Following an active first half of August, we're going in the opposite direction over the upcoming week. Outside of some very light and isolated activity this evening (8/15), dry conditions look to be the norm over the upcoming week. If you need to do some field work, now is the time. Below is a look at the 7-day rainfall forecast from the Weather Prediction Center. Again....not much of anything showing up across the Bluegrass State. Based on the amount of rain recently, most of KY can afford a dry week, BUT.....outlooks don't look too promising moving forward. The latest 6-10 day outlook (image below) shows pretty high confidence in a period of below normal precipitation next workweek. Unfortunately, this will be combined with another dose of summer heat for the area. Something to watch...

Taking a closer look at temperatures, we've gotten a nice break from the heat and humidity following the passage of a cold front. Dewpoints took a steep plunge last night, opening the door to what has felt like an early fall air mass. Look for this comfortable air to stick with us through Wednesday. We see a slight uptick in humidity on Thursday, but temperatures remain below seasonable norms. Again, enjoy the cooler air while you can, because summer heat will return in full force this weekend. Areawide highs in the 90s will be in place starting on Sunday and lasting into the early stages of next workweek. Combined with elevated humidity, we're looking at another stressful round of dangerous heat for animals across the state. If you need to work or transport animals, be sure to do so in the early morning hours. Luckily, the epicenter of the heat dome will stay to our west. Summer is still far from over, folks!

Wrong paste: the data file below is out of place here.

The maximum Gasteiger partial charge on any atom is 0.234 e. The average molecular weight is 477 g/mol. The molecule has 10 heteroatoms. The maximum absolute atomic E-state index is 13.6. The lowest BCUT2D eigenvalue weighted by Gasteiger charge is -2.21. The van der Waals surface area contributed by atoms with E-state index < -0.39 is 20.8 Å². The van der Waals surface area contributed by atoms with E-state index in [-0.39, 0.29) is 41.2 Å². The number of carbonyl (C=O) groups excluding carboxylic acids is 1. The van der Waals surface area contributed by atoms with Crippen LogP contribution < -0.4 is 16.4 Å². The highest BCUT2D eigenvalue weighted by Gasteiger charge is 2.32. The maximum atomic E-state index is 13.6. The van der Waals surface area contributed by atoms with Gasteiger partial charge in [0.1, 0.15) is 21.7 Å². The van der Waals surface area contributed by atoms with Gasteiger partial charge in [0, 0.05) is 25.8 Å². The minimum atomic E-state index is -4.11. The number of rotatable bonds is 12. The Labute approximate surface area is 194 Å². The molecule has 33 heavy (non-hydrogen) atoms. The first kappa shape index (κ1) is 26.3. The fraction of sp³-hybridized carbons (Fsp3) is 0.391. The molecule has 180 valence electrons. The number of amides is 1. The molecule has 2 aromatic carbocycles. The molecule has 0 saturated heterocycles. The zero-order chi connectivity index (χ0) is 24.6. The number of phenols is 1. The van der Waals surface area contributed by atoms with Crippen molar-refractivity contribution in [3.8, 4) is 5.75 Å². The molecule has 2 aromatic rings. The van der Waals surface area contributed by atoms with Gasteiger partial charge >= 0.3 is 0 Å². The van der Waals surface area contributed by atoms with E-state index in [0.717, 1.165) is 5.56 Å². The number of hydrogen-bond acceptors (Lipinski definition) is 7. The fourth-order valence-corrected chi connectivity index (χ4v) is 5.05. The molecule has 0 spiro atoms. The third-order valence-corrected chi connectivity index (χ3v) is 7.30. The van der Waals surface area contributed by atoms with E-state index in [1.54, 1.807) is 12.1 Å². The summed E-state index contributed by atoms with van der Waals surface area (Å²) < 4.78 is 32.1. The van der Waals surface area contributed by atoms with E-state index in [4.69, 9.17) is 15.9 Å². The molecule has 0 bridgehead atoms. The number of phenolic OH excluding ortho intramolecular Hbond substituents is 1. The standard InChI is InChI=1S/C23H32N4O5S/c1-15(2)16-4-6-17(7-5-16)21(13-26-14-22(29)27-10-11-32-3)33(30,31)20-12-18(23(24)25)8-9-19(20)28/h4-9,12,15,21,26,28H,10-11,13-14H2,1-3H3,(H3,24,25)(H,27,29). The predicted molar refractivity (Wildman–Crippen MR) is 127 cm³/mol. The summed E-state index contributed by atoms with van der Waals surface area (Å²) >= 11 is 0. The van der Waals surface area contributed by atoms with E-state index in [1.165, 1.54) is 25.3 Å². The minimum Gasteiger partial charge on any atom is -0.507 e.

Two new Kentucky Mesonet Stations

Over the past couple months, I've attended the ribbon cuttings for two additional Kentucky Mesonet Stations, one in Russell County and the other at UK North Farm in Lexington. These are officially #78 and #79 on a continuously growing network of weather stations across the Commonwealth. Directed by Dr. Jerry Brotzge and hosted by WKU, the Kentucky Mesonet is a network of observation stations that provides real-time weather data across the Bluegrass State. UK will use the North Farm station for research purposes in the ag sector, but farmers can use this data across the state for a variety of management and production-related decisions. These sites are also utilized for many other purposes, including transportation (road conditions) and emergency management. In just one example, the National Weather Service can issue life-saving severe weather warnings based on data from this network.

You can access the data at or by using their app, available on android or IOS. The goal for the Mesonet is eventually have one station located in all 120 counties across the state. We're lucky to have such a great network in Kentucky.

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Related News from UK and Beyond

Kentucky Crop Progress and Condition Report - USDA NASS Kentucky Field Office, August 14, 2023

Kentucky Forage News - August 2, 2023

Kentucky Beef Cattle Newsletter "Off the Hoof" - Beef IRM Team, August 2, 2023

UK Corn and Soybean Newsletter, UK Grain and Forage Center of Excellence, August 2023

August edition of the KY Monthly Climate Perspective on Drought and Hydrologic Conditions Webinar Series - Kentucky Climate Center, July 6, 2023

How Does Wildfire Smoke Impact Corn Growth? - Dr. Dan Quinn, Purdue Extension Corn Specialist, July 10, 2023

Large Kentucky Grain Crops are Forecasted - Morning AgClips, August 13, 2023

Summary of severe thunderstorms on August 12, 2023 - National Weather Service Paducah, KY